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Targeting deubiquitinases in CLL

Deepa Sampath

In this issue of Blood, Agathanggelou et al demonstrate that inhibition of ubiquitin-specific protease 7 (USP7) compromises homologous recombination DNA repair in part by destabilizing the E3 ligase RAD18 leading to the accumulation of DNA damage which kills chronic lymphocytic leukemia (CLL) cells independently of ataxia telangiectasia mutated (ATM) and p53.1

Deregulation of the ubiquitin-proteasome pathway is common in cancer. USP7 is a deubiquitinase that removes ubiquitin groups from target proteins to protect them from proteosomal degradation. The role of USP7 gained prominence when it was identified as a novel regulator of the tumor suppressor protein p53 based on its ability to deubiquitinate and stabilize both p53 and its negative regulators Mdm2 and MdmX. In addition, it also antagonized the stability of FOXO4, phosphatase and tensin homolog, and TIP60, a p53-activating acetyltransferase while facilitating the function of oncogenic proteins such as claspin.2 These observations made USP7 a therapeutic target in cancer and initiated efforts to develop small-molecule inhibitors of USP7.2

CLL occurs due to the accumulation of slow-growing nonfunctional B lymphocytes that show enhanced survival. A hallmark of CLL is the presence of recurring chromosomal aberrations involving chromosomes 11q and 17p that result in the loss of 1 allele of the ATM and TP53 gene, respectively.3 Loss of ATM or p53 function results in impaired DNA-damage proapoptotic response and may in part contribute to the shortened responses to chemotherapy, clonal evolution, and inferior survival observed in CLL patients bearing these adverse prognosis markers.3,4 In addition to sensing DNA damage, ATM and p53 also play key roles in repairing DNA damage via the homologous recombination repair (HRR) pathway.5

In this issue, Agathanggelou et al observed that the USP7 deubiquitinase was overexpressed in CLL compared with normal donors. Inhibiting USP7 induced cytotoxicity in both quiescent and proliferating CLL cells regardless of their del11q or del17p status in vitro and in vivo using CLL cell line–derived xenograft mouse models. Mechanistically, inhibition of USP7 decreased the levels of RAD18, an E3 ligase necessary for the recruitment of the DNA repair proteins FANCD2 and RAD51 to sites of damage and successful HRR. Correspondingly, the loss in RAD18 levels was associated with loss of RAD51 foci and an increase in the levels of DNA damage marker γ-H2AX. In addition to suppressing HRR, inhibition of USP7 also led to hyperactivation of poly ADP-ribose polymerase 1 (PARP1), which activates apoptotic DNA fragmentation, depletes nicotinamide adenine dinucleotide (NAD+); leading to a loss of ATP, and activates necrotic cell death (as modeled in Figure 6 of the Agathanggelou et al article). Finally, USP7 inhibition synergized with DNA-damaging agents such as mitomycin C (MMC) as well as cyclophosphamide in vitro and in vivo.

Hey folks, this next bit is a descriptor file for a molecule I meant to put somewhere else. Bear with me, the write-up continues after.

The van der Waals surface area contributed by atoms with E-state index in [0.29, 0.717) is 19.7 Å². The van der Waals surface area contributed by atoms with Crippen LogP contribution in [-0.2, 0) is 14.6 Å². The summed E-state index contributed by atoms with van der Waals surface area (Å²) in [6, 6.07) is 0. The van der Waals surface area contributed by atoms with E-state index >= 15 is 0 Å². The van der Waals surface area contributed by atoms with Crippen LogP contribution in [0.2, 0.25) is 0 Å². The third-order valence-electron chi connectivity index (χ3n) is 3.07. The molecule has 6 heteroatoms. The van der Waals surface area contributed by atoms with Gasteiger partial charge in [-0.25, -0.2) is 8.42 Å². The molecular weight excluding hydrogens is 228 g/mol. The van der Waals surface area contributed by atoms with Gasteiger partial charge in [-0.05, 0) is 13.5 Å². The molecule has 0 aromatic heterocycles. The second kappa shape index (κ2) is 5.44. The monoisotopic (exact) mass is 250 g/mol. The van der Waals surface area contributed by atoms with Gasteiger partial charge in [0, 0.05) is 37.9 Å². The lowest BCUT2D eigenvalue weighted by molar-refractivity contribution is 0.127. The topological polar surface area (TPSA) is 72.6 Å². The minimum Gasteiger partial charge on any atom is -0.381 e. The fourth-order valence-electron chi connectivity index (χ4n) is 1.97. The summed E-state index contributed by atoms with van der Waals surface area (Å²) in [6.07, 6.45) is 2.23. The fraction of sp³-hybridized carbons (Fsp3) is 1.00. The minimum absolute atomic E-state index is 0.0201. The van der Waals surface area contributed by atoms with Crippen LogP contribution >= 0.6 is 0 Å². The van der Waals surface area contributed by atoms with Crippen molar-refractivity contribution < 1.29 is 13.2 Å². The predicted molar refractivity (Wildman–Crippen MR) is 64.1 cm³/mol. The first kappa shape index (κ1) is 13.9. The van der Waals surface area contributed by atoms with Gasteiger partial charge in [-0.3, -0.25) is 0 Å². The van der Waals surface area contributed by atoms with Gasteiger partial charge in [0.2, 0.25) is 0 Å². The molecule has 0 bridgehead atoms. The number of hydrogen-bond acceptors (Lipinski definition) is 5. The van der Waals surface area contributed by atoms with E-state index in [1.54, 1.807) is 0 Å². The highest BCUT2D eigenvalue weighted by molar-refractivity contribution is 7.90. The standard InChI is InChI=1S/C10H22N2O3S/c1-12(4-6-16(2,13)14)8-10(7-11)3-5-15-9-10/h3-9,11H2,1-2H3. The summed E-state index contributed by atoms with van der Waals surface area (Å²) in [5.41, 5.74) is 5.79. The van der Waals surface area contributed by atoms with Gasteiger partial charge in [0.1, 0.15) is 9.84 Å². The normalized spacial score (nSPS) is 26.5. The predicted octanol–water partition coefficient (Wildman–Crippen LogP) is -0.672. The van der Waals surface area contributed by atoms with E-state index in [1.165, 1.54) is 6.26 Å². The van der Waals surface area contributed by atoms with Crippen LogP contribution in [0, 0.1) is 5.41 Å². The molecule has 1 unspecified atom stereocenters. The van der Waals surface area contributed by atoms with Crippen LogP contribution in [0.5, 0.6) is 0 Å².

These results are intriguing because they identify a p53-independent role for USP7 in regulating the HRR pathway by targeting the RAD18 E3 ligase. However, HRR is likely to be active only in the smaller proliferating fraction of CLL cells, which are located in protected niches within the bone marrow or secondary lymphoid tissue and are inactive in the quiescent fraction that makes up the bulk of circulating CLL lymphocytes6 raising additional questions that remain to be investigated. (1) Does USP7 regulate hitherto unknown proteins in the quiescent population of CLL cells such that its inhibition is sufficient to kill these cells? (2) In this study, USP7 inhibition synergized with the chemotherapeutic agents MMC and cyclophosphamide. DNA damage caused by these agents is repaired primarily by nucleotide excision repair in addition to HRR.7 If that is the case, does USP7 inhibition compromise nucleotide excision repair? (3) USP7 inhibition led to the hyperactivation of PARP and PARylation in their study. PARylation is known to regulate nonhomologous end joining (NHEJ) and base excision repair and to a lesser extent in HRR.8 Again, does USP7 inhibition compromise NHEJ and base excision repair? (4) USP7 inhibition was effective in targeting ibrutinib-relapsed cells. Presence of mutations in Bruton tyrosine kinase or its downstream intermediary drives ibrutinib resistance,9 whereas presence of a complex karyotype and Del17p are predictive of progression while on ibrutinib.10 Additional work in larger cohorts of samples may be required to address whether USP7 inhibition would be sufficient to target disease in this subgroup of patients.

In conclusion, despite unresolved queries, this study identifies that USP7 is an attractive therapeutic target in CLL and warrants its investigation both mechanistically and in clinical trials.

Footnotes

  • Conflict-of-interest disclosure: The author declares no competing financial interests.

REFERENCES

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